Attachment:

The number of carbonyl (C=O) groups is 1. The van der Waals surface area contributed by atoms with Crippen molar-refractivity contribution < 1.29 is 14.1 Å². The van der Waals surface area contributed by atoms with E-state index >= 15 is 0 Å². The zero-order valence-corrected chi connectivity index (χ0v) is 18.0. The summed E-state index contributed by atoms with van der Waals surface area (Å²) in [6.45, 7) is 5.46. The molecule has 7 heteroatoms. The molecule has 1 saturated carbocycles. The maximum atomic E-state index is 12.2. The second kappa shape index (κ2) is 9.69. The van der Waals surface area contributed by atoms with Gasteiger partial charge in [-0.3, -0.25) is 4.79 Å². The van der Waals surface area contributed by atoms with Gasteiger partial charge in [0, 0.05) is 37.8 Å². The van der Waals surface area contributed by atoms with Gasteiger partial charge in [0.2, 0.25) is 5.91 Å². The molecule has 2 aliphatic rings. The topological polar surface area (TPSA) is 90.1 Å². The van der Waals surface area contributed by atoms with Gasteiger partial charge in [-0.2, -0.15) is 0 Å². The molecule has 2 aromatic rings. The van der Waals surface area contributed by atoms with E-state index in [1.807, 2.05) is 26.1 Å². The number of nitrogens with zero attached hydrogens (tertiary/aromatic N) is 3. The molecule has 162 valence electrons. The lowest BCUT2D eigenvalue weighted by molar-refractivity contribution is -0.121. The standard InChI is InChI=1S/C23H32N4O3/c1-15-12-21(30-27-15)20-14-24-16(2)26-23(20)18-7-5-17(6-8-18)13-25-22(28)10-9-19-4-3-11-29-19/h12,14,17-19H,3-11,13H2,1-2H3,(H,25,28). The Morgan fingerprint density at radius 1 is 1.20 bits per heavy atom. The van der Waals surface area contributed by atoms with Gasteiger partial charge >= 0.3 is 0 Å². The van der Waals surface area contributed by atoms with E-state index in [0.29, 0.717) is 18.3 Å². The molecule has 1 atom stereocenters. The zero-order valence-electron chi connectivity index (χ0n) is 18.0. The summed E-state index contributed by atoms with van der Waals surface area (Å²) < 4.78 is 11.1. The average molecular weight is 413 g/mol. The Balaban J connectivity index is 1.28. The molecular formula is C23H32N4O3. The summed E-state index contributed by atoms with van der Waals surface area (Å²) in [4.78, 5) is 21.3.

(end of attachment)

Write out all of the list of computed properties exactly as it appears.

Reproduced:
The number of carbonyl (C=O) groups is 1. The van der Waals surface area contributed by atoms with Crippen molar-refractivity contribution < 1.29 is 14.1 Å². The van der Waals surface area contributed by atoms with E-state index >= 15 is 0 Å². The zero-order valence-corrected chi connectivity index (χ0v) is 18.0. The summed E-state index contributed by atoms with van der Waals surface area (Å²) in [6.45, 7) is 5.46. The molecule has 7 heteroatoms. The molecule has 1 saturated carbocycles. The maximum atomic E-state index is 12.2. The second kappa shape index (κ2) is 9.69. The van der Waals surface area contributed by atoms with Gasteiger partial charge in [-0.3, -0.25) is 4.79 Å². The van der Waals surface area contributed by atoms with Gasteiger partial charge in [0, 0.05) is 37.8 Å². The van der Waals surface area contributed by atoms with Gasteiger partial charge in [0.2, 0.25) is 5.91 Å². The molecule has 2 aliphatic rings. The topological polar surface area (TPSA) is 90.1 Å². The van der Waals surface area contributed by atoms with Gasteiger partial charge in [-0.2, -0.15) is 0 Å². The molecule has 2 aromatic rings. The van der Waals surface area contributed by atoms with E-state index in [1.807, 2.05) is 26.1 Å². The number of nitrogens with zero attached hydrogens (tertiary/aromatic N) is 3. The molecule has 162 valence electrons. The lowest BCUT2D eigenvalue weighted by molar-refractivity contribution is -0.121. The standard InChI is InChI=1S/C23H32N4O3/c1-15-12-21(30-27-15)20-14-24-16(2)26-23(20)18-7-5-17(6-8-18)13-25-22(28)10-9-19-4-3-11-29-19/h12,14,17-19H,3-11,13H2,1-2H3,(H,25,28). The Morgan fingerprint density at radius 1 is 1.20 bits per heavy atom. The van der Waals surface area contributed by atoms with Gasteiger partial charge >= 0.3 is 0 Å². The van der Waals surface area contributed by atoms with E-state index in [0.29, 0.717) is 18.3 Å². The molecule has 1 atom stereocenters. The zero-order valence-electron chi connectivity index (χ0n) is 18.0. The summed E-state index contributed by atoms with van der Waals surface area (Å²) < 4.78 is 11.1. The average molecular weight is 413 g/mol. The Balaban J connectivity index is 1.28. The molecular formula is C23H32N4O3. The summed E-state index contributed by atoms with van der Waals surface area (Å²) in [4.78, 5) is 21.3.